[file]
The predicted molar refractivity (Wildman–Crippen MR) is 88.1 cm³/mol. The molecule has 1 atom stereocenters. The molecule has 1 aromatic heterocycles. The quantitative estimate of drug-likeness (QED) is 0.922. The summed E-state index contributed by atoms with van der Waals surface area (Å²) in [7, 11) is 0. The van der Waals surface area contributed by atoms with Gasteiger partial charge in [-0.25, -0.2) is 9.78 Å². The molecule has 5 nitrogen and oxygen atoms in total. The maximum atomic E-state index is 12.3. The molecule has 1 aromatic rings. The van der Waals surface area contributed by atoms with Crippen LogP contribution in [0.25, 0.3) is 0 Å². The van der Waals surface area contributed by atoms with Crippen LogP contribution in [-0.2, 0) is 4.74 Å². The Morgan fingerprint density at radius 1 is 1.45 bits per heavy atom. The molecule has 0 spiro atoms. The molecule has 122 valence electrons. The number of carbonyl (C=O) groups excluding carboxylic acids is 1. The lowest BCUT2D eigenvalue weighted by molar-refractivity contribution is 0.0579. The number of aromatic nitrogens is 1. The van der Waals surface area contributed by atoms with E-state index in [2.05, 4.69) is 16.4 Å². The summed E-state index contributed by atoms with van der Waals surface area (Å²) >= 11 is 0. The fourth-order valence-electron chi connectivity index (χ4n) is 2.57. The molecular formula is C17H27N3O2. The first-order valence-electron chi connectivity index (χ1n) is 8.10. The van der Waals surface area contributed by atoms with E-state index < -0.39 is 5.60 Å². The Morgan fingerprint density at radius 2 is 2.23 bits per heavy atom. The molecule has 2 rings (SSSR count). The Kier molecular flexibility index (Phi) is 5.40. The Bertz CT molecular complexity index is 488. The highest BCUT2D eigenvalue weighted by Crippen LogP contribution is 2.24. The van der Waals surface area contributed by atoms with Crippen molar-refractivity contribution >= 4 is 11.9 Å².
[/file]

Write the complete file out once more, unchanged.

The predicted molar refractivity (Wildman–Crippen MR) is 88.1 cm³/mol. The molecule has 1 atom stereocenters. The molecule has 1 aromatic heterocycles. The quantitative estimate of drug-likeness (QED) is 0.922. The summed E-state index contributed by atoms with van der Waals surface area (Å²) in [7, 11) is 0. The van der Waals surface area contributed by atoms with Gasteiger partial charge in [-0.25, -0.2) is 9.78 Å². The molecule has 5 nitrogen and oxygen atoms in total. The maximum atomic E-state index is 12.3. The molecule has 1 aromatic rings. The van der Waals surface area contributed by atoms with Crippen LogP contribution in [0.25, 0.3) is 0 Å². The van der Waals surface area contributed by atoms with Crippen LogP contribution in [-0.2, 0) is 4.74 Å². The Morgan fingerprint density at radius 1 is 1.45 bits per heavy atom. The molecule has 0 spiro atoms. The molecule has 122 valence electrons. The number of carbonyl (C=O) groups excluding carboxylic acids is 1. The lowest BCUT2D eigenvalue weighted by molar-refractivity contribution is 0.0579. The number of aromatic nitrogens is 1. The van der Waals surface area contributed by atoms with E-state index in [2.05, 4.69) is 16.4 Å². The summed E-state index contributed by atoms with van der Waals surface area (Å²) >= 11 is 0. The fourth-order valence-electron chi connectivity index (χ4n) is 2.57. The molecular formula is C17H27N3O2. The first-order valence-electron chi connectivity index (χ1n) is 8.10. The van der Waals surface area contributed by atoms with E-state index < -0.39 is 5.60 Å². The Morgan fingerprint density at radius 2 is 2.23 bits per heavy atom. The molecule has 2 rings (SSSR count). The Kier molecular flexibility index (Phi) is 5.40. The Bertz CT molecular complexity index is 488. The highest BCUT2D eigenvalue weighted by Crippen LogP contribution is 2.24. The van der Waals surface area contributed by atoms with Crippen molar-refractivity contribution >= 4 is 11.9 Å².